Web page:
“Being a janitor is one of those jobs that people don’t really appreciate, but it’s something that’s got to be done so it’s important as anything else,” Sterling said.

While it is true that janitors are sometimes underappreciated, many of the students we talked to seemed to understand how hard they work each day. When three students were asked to predict when janitors arrive at school in the morning two of them were correct, saying they arrive around 6 a.m. while a third thought they arrived even earlier.

ANOTHER ONE FIGHTS THE DUST: This sign hangs above a closet that acts as the janitor’s work space where they keep all of their supplies that they need for the day and the school year. Head custodian Daniel Sena said he likes his job: “To me it’s one of the most important jobs in the school because you keep the students in a safe environment.” Photo by Lily Dashner.

Freshman Elijah Biddelman-Chisholm said he thought the janitors get to school at 4 a.m. and leave around 8 or 9 p.m. That would be a 19-hour days and 95-hour work week, which is not legal, but the custodians do work hard, long days.

According to Sterling, the morning-shift custodians get here at 6 a.m. and aren’t allowed to leave until 3 p.m. Sterling says to get to work on time, he had to get up at 4 a.m. at the latest.

They clean the school when students and teachers aren’t here, and they serve the needs of students and teachers when they are. They clean floors, clean up food, clean doors, and they try to make sure no students get sick.

Student might think that it would be hard to stay motivated to do the same tasks each day, but head custodian Daniel Sena explained that the students help him stay motivated to do the job.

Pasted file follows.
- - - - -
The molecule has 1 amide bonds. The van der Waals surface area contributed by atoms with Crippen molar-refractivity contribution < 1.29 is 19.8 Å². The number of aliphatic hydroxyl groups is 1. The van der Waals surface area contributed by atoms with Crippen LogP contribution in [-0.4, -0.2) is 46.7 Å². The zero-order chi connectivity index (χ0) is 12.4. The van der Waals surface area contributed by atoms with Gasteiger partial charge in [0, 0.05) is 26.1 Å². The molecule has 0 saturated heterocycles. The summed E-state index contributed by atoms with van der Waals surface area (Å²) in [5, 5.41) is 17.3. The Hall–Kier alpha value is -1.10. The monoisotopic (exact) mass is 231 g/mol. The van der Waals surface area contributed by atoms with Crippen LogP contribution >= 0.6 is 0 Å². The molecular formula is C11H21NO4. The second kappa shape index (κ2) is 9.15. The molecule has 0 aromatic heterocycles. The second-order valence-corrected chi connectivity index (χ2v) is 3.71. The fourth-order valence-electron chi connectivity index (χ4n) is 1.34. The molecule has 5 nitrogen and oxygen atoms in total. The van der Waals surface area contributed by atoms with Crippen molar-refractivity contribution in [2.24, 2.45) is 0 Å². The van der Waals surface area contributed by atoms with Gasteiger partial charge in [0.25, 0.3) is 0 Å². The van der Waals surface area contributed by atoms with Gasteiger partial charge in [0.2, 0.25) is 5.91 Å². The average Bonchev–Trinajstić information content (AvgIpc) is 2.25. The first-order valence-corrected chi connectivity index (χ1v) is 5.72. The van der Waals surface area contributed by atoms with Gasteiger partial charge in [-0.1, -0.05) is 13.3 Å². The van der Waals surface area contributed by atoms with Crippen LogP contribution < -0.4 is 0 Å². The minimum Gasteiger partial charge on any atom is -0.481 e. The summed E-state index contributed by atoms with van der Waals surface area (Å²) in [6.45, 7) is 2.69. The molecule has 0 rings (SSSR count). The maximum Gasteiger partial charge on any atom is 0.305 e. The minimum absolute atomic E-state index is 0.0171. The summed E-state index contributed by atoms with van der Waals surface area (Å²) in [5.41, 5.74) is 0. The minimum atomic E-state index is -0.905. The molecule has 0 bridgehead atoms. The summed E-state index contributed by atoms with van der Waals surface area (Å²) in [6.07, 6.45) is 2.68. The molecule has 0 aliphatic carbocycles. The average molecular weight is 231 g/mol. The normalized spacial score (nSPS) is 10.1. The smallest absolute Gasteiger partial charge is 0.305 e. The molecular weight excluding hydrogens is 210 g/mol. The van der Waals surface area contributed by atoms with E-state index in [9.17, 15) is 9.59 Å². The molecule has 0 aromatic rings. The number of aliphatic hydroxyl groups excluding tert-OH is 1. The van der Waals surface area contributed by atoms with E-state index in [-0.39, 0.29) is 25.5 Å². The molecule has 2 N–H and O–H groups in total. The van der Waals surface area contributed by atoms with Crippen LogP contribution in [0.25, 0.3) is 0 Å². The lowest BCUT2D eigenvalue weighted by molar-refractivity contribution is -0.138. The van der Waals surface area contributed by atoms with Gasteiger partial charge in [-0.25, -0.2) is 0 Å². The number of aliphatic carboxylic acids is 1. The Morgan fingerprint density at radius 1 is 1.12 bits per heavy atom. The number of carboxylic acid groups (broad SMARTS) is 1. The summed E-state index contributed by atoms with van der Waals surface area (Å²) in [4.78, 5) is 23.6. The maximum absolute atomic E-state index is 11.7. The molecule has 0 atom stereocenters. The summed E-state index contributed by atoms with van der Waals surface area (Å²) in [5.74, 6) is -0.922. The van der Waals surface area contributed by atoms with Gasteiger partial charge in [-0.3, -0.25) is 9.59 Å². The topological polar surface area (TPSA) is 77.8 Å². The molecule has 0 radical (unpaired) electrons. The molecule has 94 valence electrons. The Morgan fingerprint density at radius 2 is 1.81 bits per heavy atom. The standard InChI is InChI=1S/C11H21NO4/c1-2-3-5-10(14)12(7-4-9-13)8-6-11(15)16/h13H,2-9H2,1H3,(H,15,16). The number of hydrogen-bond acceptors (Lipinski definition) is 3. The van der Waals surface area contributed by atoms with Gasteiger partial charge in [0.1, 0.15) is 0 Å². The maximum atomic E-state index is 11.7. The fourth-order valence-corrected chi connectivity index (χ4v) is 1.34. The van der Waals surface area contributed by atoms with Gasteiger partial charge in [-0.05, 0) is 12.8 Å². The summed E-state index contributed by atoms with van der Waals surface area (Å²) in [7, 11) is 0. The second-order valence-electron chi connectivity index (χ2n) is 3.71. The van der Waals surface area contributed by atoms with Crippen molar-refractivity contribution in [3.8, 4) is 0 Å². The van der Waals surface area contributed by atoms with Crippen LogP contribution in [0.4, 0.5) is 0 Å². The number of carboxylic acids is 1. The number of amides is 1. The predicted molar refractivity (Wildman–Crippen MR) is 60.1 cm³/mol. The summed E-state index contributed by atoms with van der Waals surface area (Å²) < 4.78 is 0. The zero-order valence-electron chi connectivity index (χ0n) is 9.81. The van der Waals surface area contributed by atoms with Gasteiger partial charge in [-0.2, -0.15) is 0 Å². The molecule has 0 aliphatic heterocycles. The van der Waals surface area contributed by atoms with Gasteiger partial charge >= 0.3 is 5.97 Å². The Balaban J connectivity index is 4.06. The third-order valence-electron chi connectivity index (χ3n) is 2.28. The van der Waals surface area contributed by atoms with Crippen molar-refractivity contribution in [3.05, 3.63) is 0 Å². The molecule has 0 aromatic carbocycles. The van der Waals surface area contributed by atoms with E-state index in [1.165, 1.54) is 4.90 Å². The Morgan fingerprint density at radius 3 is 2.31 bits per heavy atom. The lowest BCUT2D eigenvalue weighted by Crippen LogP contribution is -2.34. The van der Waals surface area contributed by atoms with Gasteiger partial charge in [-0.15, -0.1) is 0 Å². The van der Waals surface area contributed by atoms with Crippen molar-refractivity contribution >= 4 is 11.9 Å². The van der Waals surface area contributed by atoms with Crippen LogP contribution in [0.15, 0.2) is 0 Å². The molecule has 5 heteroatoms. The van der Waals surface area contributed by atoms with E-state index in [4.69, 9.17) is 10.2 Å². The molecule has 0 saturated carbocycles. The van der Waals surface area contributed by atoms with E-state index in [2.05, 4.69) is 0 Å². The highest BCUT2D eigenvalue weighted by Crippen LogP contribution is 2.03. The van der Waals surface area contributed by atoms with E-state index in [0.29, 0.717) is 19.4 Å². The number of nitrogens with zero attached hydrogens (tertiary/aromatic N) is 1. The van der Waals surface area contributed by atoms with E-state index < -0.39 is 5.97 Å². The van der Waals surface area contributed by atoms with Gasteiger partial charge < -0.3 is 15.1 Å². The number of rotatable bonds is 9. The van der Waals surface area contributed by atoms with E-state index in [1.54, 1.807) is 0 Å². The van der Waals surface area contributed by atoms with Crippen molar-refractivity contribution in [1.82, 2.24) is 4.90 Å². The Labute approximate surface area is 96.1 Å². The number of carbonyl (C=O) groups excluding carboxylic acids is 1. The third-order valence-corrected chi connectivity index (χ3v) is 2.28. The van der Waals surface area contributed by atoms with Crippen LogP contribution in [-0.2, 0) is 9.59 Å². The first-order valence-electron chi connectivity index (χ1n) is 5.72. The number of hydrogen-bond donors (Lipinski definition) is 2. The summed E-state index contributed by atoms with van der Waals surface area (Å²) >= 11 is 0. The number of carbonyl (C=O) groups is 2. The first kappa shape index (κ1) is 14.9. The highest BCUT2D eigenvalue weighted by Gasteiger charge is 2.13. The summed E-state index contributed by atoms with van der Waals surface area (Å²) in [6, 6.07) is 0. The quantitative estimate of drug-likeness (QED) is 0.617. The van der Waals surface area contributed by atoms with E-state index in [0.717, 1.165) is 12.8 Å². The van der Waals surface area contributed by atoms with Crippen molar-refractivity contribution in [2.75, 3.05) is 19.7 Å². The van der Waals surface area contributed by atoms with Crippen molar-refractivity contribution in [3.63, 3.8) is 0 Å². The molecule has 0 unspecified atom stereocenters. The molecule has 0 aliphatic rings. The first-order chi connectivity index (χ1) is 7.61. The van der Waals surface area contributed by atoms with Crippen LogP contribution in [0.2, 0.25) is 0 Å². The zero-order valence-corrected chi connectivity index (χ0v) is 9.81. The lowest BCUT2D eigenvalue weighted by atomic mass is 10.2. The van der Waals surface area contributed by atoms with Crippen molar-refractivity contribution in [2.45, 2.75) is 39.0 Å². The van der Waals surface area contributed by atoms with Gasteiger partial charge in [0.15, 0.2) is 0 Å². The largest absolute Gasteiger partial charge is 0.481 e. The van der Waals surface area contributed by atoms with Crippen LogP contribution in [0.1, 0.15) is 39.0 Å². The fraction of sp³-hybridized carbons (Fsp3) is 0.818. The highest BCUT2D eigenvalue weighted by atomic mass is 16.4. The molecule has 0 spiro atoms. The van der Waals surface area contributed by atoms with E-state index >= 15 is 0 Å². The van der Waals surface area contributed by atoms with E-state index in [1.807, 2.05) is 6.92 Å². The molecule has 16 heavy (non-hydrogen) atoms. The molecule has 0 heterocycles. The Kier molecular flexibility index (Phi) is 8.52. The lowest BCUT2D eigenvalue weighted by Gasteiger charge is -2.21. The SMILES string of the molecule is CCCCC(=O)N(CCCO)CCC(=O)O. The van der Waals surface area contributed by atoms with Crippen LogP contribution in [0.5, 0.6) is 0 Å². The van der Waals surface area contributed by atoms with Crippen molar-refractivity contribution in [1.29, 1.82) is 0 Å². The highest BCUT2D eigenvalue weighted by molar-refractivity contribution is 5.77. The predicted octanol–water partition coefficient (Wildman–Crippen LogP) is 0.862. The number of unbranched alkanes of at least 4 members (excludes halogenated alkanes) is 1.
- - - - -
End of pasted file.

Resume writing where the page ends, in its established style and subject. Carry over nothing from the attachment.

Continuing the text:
“You know, this is going to sound really funny,” Sena said, “but, a lot of the time when I get really down on my job a student will come up and say thank you for no reason. There was one time I wasn’t feeling well, I was feeling down on myself, and I was picking up paper towels on the floor and a student told me ‘No, I’ll do it, you do a lot.’

There was one time I wasn’t feeling well, I was feeling down on myself, and I was picking up paper towels on the floor and a student told me ‘No, I’ll do it, you do a lot.’”

— Head custodian Daniel Sena

 Sena said that it means a lot to him just when a student takes the time to hold the door open for him.

 “Most people in this universe think, ‘Hey, if I just leave something on the floor then someone will clean it up,'” Sena said.

The teen version of this phenomenon occurs on campus every day when students throw a piece of paper in the recycling bin, miss and don’t even think to go over and pick it up and put it in the recycling bin.

To most, such an act might not seem disrespectful, but what if you see that action through the eyes of a custodian?

Respect is a feeling of deep admiration for someone or something elicited by their abilities, qualities, or achievements.

Do we show respect to janitors at McCallum High School as much as we should?

Biddleman-Chisholm said that we should.

“They’re like the secret little shadow of the school,” he said. “You don’t really see them very often but what they do is a big part of of helping us like not get sick constantly, or not getting attacked by a pack of rats. We really do appreciate them.”